Ah, television! Or at least television series. Over the years, I’ve been very into some popular series like Arrested Development and Deadwood. And I was very much a fan of Breaking Bad through the fourth season. But some shows never really click for me. The biggest example of this was The Sopranos. But I only saw the show intermittently. Still, I’m not a big fan of modern gangster narratives. For example, I’ve never much liked Goodfellas, even though I appreciate its craft. And maybe this is why I don’t care for House of Cards.
A couple of weeks ago, I watched the first episode of the series and wrote, Dark Cynicism in House of Cards. I thought it was interesting stylistically, but it all depended upon unbelievable characters and an entirely cynical view of the world. What bothers me this morning is why so many people I read are so interested in the show.
This morning, Ed Kilgore writes about it over at Political Animal, House of Cardboard. Like most people I’ve read, he complains that the second season is less believable than the first. That seems very strange to me because the show doesn’t even try to be realistic. Even the look of the show goes for an other worldly feel. It comes off looking more like David Cronenberg’s Existenz more than anything else.
This, I think, is the core reason that people have liked the show. They mistake it for something that is realistic when it is actually more along the lines of a fable—albeit, one with a perverse moral about ends justifying means, even when the ends themselves aren’t particularly good.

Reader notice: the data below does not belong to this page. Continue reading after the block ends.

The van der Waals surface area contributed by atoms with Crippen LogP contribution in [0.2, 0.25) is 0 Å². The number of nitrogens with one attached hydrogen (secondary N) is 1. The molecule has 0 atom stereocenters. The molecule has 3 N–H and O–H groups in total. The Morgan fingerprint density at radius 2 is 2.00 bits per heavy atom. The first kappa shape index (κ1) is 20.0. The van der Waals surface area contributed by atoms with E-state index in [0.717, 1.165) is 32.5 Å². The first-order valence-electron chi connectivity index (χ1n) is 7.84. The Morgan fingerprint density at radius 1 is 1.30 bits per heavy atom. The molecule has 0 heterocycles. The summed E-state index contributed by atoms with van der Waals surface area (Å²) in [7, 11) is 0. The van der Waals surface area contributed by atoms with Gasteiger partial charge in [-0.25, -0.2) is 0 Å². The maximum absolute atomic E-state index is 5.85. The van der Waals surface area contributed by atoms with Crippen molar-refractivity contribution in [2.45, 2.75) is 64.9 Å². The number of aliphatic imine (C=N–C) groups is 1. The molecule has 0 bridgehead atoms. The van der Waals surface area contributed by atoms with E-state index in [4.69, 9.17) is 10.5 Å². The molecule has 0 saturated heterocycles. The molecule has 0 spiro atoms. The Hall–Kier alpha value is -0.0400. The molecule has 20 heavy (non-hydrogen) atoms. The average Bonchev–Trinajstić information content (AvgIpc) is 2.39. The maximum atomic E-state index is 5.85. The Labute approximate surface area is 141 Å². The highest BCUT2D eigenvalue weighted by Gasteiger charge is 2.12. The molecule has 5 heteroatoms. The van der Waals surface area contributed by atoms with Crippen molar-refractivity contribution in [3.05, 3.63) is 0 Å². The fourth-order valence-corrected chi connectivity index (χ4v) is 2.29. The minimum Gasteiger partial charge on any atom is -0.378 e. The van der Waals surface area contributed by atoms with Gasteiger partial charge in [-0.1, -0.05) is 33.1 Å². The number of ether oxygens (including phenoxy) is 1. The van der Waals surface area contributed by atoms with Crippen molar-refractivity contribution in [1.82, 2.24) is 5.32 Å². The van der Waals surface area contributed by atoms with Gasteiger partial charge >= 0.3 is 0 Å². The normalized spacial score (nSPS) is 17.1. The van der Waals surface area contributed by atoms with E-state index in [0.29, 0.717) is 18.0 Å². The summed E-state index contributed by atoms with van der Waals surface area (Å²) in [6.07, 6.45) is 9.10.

Kilgore complains about the second season plot line where Underwood works on entitlement reform. Last Week, Matt Yglesias complained about the same thing:
That does sound silly. But it is hardly less believable than the Speaker of the House murdering inconvenient people. I think this is a major problem for the series, though—at least for the political types who I read. They seem most interested in the series because it shows the behind-the-scenes machinations that really are representative of how laws get made. But if Underwood is good enough to kill people with out getting caught, he ought to understand the politics of Social Security. My guess is that the third season of House of Cards will be the last. Or at least, it will be the last for the political writers. When the third season comes out, I highly doubt that everyone will be writing about it.